Nova Scotia has a Liberal government led by its premier Stephen McNeil.
Back in 2016, when Justin Trudeau threatened to mandate a carbon tax on the provinces, McNeil appeared to take a strong stand stating, “What I’ve said, the one thing that is not an option for us as a government is a carbon tax, it will not happen in Nova Scotia under my leadership.”
Not so fast.
A little while later, McNeil announced he would indeed impose a carbon tax but in a different form, or disguise if you will. McNeil said Nova Scotia would be introducing a "cap-and-trade" carbon tax.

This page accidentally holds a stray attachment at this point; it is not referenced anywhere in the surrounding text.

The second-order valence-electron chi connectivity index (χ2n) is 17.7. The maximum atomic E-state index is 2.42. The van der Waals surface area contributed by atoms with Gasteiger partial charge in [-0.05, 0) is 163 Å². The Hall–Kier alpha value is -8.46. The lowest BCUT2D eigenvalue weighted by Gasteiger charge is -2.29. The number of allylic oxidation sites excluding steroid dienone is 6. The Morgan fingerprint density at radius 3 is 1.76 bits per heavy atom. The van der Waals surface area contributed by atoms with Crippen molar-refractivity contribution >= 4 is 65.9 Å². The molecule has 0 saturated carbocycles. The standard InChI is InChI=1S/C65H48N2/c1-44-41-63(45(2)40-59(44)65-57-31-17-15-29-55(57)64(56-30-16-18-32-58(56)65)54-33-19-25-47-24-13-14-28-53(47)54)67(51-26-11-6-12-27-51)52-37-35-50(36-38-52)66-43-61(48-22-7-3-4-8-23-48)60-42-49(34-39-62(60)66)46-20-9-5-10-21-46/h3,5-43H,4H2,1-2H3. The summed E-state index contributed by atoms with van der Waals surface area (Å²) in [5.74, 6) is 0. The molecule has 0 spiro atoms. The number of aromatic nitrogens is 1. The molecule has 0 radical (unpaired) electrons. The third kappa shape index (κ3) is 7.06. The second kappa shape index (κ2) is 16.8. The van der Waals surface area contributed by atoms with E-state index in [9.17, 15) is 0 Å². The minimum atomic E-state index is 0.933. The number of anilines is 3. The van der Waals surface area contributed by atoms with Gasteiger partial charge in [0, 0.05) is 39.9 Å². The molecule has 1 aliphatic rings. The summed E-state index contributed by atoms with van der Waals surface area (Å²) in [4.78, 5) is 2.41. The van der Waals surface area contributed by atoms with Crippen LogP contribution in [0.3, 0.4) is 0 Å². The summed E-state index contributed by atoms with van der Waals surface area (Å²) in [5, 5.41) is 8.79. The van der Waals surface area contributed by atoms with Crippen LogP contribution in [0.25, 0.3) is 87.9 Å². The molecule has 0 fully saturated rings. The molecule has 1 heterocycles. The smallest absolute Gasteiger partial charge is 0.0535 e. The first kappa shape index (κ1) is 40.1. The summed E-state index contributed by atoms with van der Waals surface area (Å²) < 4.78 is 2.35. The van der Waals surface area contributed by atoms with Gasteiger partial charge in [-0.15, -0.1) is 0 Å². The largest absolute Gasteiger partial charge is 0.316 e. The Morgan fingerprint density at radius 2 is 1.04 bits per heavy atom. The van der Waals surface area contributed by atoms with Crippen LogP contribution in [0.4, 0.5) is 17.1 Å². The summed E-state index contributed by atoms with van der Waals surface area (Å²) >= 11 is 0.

The "cap-and-trade" carbon tax was announced by McNeil despite the fact that Nova Scotia, as a province, had already met its 2030 emission reduction targets.
Furthermore, a University of Calgary study showed Nova Scotians would be the hardest hit by any carbon tax, costing them on average $1,120.
In February, 2018, Nova Scotia had already set its emission targets for its "cap-and-trade" carbon tax regime.
As of July 2018, however, Nova Scotia had yet to legislate into effect its "cap-and-trade" carbon tax.
But at the summer meeting of the premiers, McNeil reaffirmed his commitment to punish taxpayers with a taxpayers by saying, "We are looking forward to implementing our own internal cap and trade system."
Don't count on Nova Scotia's Liberal government to defend their provincial jurisdiction or the taxpayer.